Monday, 13 February 2017

Review: Daddy-Long-Legs

Daddy-Long-Legs Daddy-Long-Legs by Jean Webster
My rating: 5 of 5 stars

*Spoiler Alert! Although as it was published in 1912 I think I've waited an appropriate amount of time.*
Daddy Long Legs, the wonderful literary classic, is told predominantly through one way letter correspondence from orphan Jerusha Adams to her anonymous benefactor whom she lovingly refers to as Daddy Long Legs. She calls him thus as she only knows three things about him:

  1. He's tall.
  2. He's rich.
  3. He hates girls.

So not to insult either herself or "Mr. Smith," she starts to cheekily refer to her guardian as Daddy Long Legs.
Make no mistake this is a very gradual romance. Of course at the end of the novel: surprise! As it turns out - her benefactor, Daddy Long Legs himself, is actually Jervis Pendleton, the uncle of a decidedly unlikeable school acquaintance. (Hey, this may very well be the first instance of cat fishing!)

First of all, I would be ridiculous to not acknowledge that each and every letter is incredibly endearing. Jerusha is unabashedly straightforward, and while still having the ideals and "ladylike" sensibilities as per the times (early 1900's), she is intelligent, humorous, and at times feisty.

This section of letter alone really says it all:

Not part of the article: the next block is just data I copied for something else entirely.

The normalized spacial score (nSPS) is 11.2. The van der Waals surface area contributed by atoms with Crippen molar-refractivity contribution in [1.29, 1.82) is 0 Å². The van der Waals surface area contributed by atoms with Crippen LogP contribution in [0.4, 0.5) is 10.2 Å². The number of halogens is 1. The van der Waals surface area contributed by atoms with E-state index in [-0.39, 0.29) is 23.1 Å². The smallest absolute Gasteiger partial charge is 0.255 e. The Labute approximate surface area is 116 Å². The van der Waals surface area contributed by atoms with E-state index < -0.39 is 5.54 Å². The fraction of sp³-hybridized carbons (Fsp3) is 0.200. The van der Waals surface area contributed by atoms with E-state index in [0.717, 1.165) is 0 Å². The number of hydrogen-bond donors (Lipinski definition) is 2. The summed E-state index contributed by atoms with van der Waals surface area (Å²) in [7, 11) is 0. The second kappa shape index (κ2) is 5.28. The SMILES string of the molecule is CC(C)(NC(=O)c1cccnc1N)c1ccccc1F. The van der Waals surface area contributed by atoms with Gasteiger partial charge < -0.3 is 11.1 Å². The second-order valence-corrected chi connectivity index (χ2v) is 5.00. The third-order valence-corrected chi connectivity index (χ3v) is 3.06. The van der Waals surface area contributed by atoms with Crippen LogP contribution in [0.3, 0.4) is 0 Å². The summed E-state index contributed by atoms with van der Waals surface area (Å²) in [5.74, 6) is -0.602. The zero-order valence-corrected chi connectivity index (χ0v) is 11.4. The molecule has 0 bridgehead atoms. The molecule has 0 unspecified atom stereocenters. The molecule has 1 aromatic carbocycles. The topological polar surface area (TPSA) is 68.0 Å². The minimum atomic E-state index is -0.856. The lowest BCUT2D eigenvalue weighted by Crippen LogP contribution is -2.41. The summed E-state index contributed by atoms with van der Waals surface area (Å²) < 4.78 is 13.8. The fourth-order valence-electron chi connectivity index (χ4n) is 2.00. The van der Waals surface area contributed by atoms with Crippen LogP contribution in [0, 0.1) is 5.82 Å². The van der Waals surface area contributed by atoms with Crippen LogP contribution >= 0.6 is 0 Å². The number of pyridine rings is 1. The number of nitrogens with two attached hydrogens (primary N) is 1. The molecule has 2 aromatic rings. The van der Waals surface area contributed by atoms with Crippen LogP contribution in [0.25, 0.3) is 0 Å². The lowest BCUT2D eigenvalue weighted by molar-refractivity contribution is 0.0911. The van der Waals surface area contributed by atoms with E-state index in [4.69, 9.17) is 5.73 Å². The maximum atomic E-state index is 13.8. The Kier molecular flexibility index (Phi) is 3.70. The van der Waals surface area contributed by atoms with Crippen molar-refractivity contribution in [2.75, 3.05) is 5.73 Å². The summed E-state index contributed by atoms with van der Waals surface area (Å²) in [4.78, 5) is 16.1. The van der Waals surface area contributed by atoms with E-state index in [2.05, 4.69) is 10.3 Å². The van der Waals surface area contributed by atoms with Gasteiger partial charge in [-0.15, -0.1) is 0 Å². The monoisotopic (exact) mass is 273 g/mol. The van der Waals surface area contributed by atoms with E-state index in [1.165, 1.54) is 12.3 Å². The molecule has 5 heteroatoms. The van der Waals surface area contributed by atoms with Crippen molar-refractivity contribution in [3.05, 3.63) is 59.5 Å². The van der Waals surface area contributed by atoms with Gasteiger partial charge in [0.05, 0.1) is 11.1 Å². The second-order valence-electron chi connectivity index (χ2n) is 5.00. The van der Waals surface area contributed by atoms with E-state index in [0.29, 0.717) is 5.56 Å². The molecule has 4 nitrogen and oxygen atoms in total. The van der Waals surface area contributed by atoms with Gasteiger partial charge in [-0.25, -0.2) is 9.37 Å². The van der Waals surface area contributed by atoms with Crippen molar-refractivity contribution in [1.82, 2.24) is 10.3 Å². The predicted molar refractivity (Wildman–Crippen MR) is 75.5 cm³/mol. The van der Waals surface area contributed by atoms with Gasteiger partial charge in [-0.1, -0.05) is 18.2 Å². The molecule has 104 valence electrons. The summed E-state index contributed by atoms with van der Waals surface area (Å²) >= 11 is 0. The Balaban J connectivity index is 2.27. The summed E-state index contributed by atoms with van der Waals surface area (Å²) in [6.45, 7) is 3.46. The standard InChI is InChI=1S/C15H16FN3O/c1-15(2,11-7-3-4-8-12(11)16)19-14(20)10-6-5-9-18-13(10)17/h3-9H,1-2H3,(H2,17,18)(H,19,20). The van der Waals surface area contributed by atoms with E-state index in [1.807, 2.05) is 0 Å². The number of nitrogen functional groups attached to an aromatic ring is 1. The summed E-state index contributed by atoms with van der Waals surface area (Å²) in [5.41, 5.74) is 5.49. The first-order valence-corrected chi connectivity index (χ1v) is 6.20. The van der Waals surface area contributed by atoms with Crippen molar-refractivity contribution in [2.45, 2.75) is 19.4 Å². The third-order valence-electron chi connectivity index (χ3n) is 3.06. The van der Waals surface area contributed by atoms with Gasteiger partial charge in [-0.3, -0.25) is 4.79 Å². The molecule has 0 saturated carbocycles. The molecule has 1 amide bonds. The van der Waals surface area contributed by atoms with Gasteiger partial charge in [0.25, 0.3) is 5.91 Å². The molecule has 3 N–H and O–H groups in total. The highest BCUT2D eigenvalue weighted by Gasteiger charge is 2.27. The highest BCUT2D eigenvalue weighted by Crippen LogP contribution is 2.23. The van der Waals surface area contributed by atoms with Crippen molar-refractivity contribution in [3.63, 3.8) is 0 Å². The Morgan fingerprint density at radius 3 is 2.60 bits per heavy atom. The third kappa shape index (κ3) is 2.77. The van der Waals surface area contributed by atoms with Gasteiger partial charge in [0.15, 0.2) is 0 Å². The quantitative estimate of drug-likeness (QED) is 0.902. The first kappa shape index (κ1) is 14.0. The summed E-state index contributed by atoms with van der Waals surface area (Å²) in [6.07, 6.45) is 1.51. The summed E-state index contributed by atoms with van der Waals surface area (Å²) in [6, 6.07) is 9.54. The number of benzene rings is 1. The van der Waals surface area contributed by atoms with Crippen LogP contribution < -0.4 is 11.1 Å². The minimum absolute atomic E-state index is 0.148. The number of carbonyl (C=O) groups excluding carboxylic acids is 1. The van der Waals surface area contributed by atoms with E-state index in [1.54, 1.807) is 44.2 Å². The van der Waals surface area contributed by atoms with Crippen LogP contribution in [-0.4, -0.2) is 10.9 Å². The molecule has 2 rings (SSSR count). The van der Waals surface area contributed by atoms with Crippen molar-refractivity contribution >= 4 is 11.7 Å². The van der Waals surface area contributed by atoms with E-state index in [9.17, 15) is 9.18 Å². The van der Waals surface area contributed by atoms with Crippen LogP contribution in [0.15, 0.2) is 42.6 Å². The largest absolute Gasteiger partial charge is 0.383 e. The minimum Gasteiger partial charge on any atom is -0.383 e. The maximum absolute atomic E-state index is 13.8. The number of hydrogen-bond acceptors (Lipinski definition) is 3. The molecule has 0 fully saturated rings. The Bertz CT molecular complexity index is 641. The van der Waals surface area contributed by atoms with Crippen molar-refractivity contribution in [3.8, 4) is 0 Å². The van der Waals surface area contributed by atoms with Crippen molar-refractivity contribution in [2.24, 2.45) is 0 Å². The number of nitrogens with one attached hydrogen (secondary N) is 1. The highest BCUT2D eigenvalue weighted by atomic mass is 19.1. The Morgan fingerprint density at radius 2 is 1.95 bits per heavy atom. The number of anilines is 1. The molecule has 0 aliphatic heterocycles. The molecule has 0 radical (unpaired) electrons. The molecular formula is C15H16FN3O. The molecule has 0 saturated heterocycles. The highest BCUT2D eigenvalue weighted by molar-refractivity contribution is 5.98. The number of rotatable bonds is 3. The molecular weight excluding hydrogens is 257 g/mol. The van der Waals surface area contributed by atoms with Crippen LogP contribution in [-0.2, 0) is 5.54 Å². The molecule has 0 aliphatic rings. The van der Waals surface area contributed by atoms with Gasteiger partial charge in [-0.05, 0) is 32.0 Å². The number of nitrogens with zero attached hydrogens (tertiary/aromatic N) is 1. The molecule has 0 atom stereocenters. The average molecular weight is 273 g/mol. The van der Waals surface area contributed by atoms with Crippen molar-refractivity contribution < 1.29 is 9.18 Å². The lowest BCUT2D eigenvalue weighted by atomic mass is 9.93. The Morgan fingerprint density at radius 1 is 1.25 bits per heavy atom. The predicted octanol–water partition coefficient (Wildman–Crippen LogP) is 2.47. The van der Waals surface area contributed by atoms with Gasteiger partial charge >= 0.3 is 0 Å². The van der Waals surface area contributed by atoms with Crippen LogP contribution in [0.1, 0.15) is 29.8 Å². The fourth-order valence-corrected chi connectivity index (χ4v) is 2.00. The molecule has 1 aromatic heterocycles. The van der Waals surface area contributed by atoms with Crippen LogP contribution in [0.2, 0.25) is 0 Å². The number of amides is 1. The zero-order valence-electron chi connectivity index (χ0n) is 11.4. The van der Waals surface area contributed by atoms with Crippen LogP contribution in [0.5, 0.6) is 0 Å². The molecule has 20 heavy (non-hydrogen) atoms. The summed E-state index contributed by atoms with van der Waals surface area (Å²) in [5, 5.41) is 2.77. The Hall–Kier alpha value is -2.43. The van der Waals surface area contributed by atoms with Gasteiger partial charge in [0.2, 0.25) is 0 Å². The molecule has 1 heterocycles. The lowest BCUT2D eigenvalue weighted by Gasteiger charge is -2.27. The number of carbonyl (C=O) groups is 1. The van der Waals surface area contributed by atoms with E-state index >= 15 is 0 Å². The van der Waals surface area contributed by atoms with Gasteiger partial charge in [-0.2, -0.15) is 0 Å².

“It isn't the big troubles in life that require character. Anybody can rise to a crisis and face a crushing tragedy with courage, but to meet the petty hazards of the day with a laugh - I really think that requires spirit.It's the kind of character that I am going to develop. I am going to pretend that all life is just a game which I must play as skillfully and fairly as I can. If I lose, I am going to shrug my shoulders and laugh - also if I win.”

That is both incredibly inspiring and hilarious.
I could go on for days, but I'll spare you all.
READ THIS BOOK.

(Side note: there is also a stage musical of the same name based on this novel. After having read the novel, I can attest to the fact that the musical is very faithful to the novel.)

"Completely and Irrevocably,
and world Without-End made up,
Jerusha Abbott"

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